This impressive chocolate Charlotte cake recipe makes the ultimate dinner party dessert. It can easily be made ahead too.
Our chocolate Charlotte cake has a rich filling. It is delicately flavoured with fresh raspberries and pieces of tinned apricots. You need at least five hours for this chocolate cake to set. It could however be made on the morning of your event or celebration.
- 1 egg
- 2 eggs, separated
- 2tbsp caster sugar
- 5tbsp cornflour
- 200ml whole milk
- 100g double cream
- 225g milk cooking chocolate
- 18 sponge fingers
- 227g tin apricot halves in light syrup, rinsed and patted dry
- 100g raspberries
- You will need
- 18cm non-stick charlotte mould
Line the base of the charlotte tin with greaseproof paper. Melt 30g (1oz) of the chocolate. Dip the tips of 15 of the sponge fingers into the chocolate and arrange them overlapping around the outside of the mould. Save the three remaining to put on top.
Mix the 1 egg and 2 egg yolks and 1tbsp sugar together. Add the cornflour and mix to form a smooth paste.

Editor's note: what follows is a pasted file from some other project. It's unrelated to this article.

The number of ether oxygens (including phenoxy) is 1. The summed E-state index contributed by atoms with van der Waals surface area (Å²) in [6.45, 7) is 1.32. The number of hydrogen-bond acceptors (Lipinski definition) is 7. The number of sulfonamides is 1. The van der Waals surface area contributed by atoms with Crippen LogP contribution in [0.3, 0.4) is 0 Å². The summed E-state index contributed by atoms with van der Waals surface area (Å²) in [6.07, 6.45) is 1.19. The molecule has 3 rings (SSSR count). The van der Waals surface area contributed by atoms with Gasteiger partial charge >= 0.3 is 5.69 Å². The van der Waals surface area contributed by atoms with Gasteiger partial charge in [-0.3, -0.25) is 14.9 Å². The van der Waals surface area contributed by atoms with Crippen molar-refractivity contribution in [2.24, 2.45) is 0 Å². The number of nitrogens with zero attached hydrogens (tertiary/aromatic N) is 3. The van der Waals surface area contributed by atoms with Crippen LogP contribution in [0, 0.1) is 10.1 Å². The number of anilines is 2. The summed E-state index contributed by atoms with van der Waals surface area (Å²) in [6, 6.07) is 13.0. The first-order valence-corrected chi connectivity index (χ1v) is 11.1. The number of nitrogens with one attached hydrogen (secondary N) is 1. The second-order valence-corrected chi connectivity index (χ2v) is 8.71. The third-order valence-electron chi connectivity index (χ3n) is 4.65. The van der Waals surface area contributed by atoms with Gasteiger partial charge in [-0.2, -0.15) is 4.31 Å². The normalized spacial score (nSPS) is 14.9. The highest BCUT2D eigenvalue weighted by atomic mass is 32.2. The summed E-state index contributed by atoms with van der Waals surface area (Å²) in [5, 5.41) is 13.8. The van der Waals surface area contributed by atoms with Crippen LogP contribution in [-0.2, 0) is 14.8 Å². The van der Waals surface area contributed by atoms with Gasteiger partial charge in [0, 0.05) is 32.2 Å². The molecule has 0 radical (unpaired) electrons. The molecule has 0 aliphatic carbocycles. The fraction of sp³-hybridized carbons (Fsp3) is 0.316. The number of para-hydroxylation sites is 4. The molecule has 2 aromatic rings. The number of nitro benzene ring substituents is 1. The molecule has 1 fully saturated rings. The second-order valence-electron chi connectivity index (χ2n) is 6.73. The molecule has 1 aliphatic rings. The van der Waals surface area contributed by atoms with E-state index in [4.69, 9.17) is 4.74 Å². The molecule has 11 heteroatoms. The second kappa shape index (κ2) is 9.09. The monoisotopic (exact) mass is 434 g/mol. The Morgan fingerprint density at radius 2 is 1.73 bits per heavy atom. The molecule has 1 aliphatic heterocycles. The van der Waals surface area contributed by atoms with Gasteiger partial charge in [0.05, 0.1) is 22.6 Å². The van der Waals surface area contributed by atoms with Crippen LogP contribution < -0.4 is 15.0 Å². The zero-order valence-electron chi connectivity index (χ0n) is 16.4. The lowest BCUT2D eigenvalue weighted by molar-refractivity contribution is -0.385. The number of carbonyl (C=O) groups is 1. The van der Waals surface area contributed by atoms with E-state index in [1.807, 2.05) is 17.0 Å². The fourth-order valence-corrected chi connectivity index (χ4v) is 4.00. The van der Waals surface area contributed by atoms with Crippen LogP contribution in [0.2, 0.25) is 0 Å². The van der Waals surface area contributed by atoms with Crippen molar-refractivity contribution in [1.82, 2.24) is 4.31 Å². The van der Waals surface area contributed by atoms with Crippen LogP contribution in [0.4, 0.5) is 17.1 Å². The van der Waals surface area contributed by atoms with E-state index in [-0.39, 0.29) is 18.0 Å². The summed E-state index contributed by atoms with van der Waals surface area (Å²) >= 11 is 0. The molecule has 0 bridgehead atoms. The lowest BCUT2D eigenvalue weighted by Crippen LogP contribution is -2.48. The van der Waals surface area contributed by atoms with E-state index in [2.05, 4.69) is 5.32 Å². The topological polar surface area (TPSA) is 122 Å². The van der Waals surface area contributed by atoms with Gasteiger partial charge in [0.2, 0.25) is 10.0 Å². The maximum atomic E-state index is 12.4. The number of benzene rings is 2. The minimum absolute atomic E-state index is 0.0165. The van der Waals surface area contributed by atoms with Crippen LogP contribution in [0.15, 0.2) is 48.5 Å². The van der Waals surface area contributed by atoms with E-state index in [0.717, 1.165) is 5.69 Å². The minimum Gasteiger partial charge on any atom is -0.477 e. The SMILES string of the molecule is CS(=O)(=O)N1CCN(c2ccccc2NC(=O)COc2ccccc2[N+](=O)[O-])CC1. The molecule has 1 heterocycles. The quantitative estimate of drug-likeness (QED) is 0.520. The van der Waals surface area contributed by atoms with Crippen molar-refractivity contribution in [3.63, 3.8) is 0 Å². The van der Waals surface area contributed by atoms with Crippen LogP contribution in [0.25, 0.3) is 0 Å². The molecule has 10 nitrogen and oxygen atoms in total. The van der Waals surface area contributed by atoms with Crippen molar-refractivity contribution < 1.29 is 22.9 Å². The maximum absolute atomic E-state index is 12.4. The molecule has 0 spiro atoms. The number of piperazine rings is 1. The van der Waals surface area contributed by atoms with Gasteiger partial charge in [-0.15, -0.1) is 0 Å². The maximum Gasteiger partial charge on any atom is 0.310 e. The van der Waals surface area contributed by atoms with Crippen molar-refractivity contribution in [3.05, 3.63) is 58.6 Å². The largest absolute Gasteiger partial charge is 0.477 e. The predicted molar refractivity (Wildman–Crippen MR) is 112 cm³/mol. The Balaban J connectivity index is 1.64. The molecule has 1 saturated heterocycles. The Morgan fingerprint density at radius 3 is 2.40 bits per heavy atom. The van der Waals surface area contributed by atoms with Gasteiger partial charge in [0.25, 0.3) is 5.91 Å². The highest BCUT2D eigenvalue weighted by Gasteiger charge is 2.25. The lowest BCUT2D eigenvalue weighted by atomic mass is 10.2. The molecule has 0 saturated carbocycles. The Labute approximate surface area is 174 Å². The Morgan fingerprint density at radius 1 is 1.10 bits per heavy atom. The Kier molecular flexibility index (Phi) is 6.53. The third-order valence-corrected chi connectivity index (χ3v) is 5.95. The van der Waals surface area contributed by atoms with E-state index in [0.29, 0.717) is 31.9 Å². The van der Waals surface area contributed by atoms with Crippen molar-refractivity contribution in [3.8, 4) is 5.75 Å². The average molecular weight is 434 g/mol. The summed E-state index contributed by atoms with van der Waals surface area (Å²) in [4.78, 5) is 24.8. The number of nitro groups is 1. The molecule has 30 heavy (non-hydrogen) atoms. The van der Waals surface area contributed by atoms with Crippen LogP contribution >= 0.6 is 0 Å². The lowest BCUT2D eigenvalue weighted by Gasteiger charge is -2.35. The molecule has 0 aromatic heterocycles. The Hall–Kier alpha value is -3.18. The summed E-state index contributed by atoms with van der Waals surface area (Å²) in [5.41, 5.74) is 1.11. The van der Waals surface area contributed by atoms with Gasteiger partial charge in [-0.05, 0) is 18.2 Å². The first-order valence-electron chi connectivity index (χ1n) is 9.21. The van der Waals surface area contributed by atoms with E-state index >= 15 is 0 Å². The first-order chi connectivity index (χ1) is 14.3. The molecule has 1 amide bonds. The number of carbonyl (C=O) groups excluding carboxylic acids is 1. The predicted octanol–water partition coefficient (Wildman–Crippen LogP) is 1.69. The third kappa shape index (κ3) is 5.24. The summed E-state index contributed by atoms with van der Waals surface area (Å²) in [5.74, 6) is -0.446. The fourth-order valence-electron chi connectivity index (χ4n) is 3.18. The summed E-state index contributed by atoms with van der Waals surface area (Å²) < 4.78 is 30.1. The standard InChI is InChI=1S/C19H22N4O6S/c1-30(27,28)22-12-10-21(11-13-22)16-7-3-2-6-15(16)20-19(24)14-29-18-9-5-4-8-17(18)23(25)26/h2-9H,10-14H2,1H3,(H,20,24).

In a pan, heat the milk until steaming. Pour half of the milk mixture into the egg yolk mix and combine. Add return to the pan, whisk constantly over a medium heat cook the mixture until stiff and smooth.
Remove from the heat and stir in the chocolate, plus any leftover from dipping, until all melted and you have a smooth mixture. Transfer to a mixing bowl and set aside to cool for 2 mins.
Meanwhile, finely dice half of the raspberries and 3 apricot halves. Add the cream to the chocolate mixture and mix together. Whisk the egg whites and sugar until peaking. Fold into the mixture in three inclusions. Finally, fold through the chopped fruit.
Pour the mixture into the mould until it reaches the top of the sponge fingers. Place the remaining sponge fingers on top and chill for a minimum of 5 hrs.
Before serving, invert the charlotte tin onto a serving plate and peel away the paper. Top with the remaining apricots and raspberries.
Top tips for making chocolate Charlotte cake
If not serving straight away tie a ribbon around the Charlotte so that it doesn't collapse.
Make sure you use eggs with a British Lion stamp mark to ensure they've been made to the highest possible safety measures. This ensures they are safe for pregnant women, children, and elderly people to consume. Alternatively, look out for pasteurized egg mixture.
What is a Charlotte cake mould?
It's a tin specifically designed for making Charlotte cake, a chilled dessert that is very similar to a trifle. The Charlotte mould can have straight or fluted edges. It's made using ladyfingers to line the sides and filled with a custardy mixture that sets in the fridge.